The engine may idle fine or it may cough and stall or cough

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panhead
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The engine may idle fine or it may cough and stall or cough

#1

Post by panhead » Fri May 25, 2007 7:52 pm

On behalf of pepsi:

I've had this bike for about 14 years and this problem has been a reoccurring issue for the last 8-10 years. The bike runs great down the road with good gas mileage. The problem is at idle. The engine may idle fine or it may cough and stall or cough and pick back up. It's fine on acceleration with no spitting when you crack the throttle. It may not do this for days or weeks and the come back with avengence. It done it with a fresh engine or a when it's had lots of miles on a rebuild. The carb is rebuilt with new shaft bushings and throttle shaft. The idle mixture screw can be set rich or lean and it will still do it. The intake has no leaks. I went as far as to go to electronic ignition to see if it was a stray spark because that's what is actually sounds like with no difference in performance. The spark plugs are light tan on the rear and slightly darker on the front one. The engine is fresh now and it still is coughing at times. It may idle for as long as you can stand it and run fine or it will just spit and die. You never know. I'm sure it would run fine with a different carb but I like the Linkert. Any help or suggestions would be appreciated.
Thanks, Pepsi



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#2

Post by Sadist » Fri May 25, 2007 8:30 pm

It's gotta be in the carburetor... I'm not intimate with linkerts (have not had to mess with mine much) but i'm very familliar with carburetors in general. The idle circuit and anything but idle circuts are totally independant of each other. A vacuum is created when the throttle plate is closed (idle) and fuel is pulled through a small orifice, more vacuum equals more fuel, (the amount of fuel / vacuum present is adjusted by the mixture screw). When you crack the throttle the throttle plates open, and the idle vacuum signal drops to nil, and fuel is drawn through the main jets.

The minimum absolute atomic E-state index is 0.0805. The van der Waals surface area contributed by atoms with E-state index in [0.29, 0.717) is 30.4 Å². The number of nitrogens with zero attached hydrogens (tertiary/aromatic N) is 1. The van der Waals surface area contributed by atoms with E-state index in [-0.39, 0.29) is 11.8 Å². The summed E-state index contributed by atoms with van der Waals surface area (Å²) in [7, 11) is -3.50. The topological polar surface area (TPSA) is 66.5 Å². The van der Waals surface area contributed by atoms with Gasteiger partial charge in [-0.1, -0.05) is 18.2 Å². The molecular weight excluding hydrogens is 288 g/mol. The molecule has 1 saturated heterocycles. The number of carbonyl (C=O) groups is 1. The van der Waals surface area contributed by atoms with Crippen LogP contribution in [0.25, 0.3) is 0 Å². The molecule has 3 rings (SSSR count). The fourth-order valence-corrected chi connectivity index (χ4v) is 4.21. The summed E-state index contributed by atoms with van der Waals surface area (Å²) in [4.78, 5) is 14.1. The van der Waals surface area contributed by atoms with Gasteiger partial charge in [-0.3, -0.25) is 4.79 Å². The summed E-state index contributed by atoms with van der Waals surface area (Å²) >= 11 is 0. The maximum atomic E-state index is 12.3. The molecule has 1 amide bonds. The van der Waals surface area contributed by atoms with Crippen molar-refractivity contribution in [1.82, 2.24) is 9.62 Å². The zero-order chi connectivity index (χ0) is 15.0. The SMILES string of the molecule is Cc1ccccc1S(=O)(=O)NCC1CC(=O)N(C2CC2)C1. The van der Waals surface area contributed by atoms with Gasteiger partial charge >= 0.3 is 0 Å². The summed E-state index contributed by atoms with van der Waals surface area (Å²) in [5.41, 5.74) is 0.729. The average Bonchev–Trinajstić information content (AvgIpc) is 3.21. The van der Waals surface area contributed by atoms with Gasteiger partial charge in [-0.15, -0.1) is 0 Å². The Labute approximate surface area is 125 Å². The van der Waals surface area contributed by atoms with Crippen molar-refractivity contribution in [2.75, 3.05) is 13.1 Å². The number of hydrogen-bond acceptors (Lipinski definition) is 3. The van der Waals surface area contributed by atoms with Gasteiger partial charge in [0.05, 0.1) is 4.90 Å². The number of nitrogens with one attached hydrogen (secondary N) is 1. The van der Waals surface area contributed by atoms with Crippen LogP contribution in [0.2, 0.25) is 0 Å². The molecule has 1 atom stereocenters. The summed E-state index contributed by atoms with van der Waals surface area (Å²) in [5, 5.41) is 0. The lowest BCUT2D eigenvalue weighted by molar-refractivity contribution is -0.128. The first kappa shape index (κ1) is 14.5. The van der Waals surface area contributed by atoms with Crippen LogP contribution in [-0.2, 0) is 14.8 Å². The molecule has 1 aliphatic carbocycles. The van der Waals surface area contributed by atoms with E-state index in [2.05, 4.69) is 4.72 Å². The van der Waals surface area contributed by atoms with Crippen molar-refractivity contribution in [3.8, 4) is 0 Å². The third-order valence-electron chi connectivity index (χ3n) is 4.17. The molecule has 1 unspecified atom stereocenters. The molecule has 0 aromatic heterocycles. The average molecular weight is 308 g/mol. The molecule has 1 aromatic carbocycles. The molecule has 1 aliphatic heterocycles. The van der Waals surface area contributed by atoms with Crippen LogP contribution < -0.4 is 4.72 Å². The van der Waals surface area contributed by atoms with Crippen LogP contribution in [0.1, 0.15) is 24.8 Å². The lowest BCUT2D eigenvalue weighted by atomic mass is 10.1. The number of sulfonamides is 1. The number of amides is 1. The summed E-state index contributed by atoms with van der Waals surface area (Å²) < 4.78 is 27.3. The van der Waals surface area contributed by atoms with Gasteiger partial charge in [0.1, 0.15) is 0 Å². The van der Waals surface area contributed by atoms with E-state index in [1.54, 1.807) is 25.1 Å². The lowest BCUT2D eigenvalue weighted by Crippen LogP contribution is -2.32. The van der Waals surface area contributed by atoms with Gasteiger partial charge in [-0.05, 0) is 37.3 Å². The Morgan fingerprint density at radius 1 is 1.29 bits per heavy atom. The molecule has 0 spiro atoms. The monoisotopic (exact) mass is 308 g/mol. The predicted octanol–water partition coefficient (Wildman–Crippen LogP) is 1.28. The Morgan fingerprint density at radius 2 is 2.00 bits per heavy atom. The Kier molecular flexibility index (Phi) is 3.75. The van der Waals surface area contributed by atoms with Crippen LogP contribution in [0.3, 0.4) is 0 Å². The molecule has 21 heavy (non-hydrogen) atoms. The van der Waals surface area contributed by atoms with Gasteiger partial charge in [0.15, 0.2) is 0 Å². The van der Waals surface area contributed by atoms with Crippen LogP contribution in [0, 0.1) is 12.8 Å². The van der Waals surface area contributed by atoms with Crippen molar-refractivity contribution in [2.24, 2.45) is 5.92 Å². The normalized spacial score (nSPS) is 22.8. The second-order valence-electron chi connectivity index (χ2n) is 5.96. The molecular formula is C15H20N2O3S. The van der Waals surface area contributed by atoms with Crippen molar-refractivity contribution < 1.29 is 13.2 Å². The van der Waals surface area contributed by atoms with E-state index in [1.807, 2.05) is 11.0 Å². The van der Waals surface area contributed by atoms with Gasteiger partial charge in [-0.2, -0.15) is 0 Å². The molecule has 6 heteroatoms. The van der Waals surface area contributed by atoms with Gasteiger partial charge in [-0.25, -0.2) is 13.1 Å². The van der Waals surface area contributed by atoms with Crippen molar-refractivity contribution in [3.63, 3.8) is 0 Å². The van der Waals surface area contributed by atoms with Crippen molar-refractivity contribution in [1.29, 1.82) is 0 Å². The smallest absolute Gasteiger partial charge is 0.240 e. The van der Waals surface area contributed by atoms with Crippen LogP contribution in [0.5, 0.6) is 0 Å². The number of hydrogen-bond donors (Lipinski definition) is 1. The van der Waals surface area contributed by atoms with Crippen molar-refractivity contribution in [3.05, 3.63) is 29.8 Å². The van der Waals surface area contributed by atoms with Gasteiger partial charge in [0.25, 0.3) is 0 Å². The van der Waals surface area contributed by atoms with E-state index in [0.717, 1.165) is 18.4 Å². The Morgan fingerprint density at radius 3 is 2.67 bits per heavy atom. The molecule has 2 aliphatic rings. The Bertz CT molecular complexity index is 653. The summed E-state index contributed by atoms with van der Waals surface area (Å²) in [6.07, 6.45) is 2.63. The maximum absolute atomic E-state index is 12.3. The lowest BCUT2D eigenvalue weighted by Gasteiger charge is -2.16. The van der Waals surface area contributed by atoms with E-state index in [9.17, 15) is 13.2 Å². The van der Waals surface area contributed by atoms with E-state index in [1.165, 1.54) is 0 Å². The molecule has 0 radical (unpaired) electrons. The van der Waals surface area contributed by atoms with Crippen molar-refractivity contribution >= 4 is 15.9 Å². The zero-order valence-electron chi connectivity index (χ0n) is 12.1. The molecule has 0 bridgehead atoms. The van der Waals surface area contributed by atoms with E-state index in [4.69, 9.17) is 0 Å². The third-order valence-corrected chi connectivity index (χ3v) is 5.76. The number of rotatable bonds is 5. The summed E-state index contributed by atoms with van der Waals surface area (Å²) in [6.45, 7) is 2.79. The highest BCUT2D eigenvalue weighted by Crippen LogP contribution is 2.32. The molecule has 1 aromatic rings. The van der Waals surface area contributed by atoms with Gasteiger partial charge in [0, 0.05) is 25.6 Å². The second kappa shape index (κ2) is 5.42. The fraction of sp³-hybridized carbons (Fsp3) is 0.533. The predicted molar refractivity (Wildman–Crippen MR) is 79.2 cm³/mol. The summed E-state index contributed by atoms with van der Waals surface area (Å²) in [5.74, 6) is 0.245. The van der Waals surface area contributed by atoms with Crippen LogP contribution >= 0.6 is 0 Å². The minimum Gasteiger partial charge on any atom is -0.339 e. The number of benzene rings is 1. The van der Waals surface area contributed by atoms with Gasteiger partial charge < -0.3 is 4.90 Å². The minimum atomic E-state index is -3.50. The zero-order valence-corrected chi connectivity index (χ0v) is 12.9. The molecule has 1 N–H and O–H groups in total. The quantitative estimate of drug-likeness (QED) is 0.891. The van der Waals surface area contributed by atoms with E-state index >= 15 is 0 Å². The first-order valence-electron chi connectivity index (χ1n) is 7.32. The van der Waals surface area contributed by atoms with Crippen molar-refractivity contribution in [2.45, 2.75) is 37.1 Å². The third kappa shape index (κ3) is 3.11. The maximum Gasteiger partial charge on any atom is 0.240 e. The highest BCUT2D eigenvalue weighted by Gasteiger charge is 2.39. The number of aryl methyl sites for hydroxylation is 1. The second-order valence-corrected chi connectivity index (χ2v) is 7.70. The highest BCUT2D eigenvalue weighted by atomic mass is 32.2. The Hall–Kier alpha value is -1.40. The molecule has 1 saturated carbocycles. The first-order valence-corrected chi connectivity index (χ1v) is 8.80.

look into a problem somewhere in the idle circuit. You'll want to even get into all the passages with a wire (like a guitar string) my guess is you'll find a partial obstruction, like a piece of cast flashing, sand nugget or gasket material that has worked its way into one of the tiny fuel / vacuum passages... my guess is something has been rattling around in there for quite some time causing the intermittant problem.

Good luck.

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#3

Post by john HD » Sat May 26, 2007 1:50 pm

i think cotten spoke about this in a recent post somewhere. something about glass beads or other debris in the idle slot.

perhaps he will chime in and comment.

john

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#4

Post by Cotten » Sat May 26, 2007 1:57 pm

Pepsi!

Your symptoms are classic signs of a vacuum leak.
How did make certain that the manifold was sound?
Did you test the pan cover screw over each intake port?

And Sadist!

The Linkert idle circuit is in no way independent of the highspeed circuit! When speeds are reached where the venturi pulls from the nozzle, the idle circuit reverses itself to meter air to the bottom of the nozzle well for highspeed operation. Thus the lowspeed setting affects the high.

If Pepsi's symptoms are not a vacuum leak, the most common Linkert tuning difficulties are shrunken venturies, borewear from the throttledisc, and floats that don't float.


....Cotten

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#5

Post by panhead » Sat May 26, 2007 5:35 pm

On behalf of pepsi: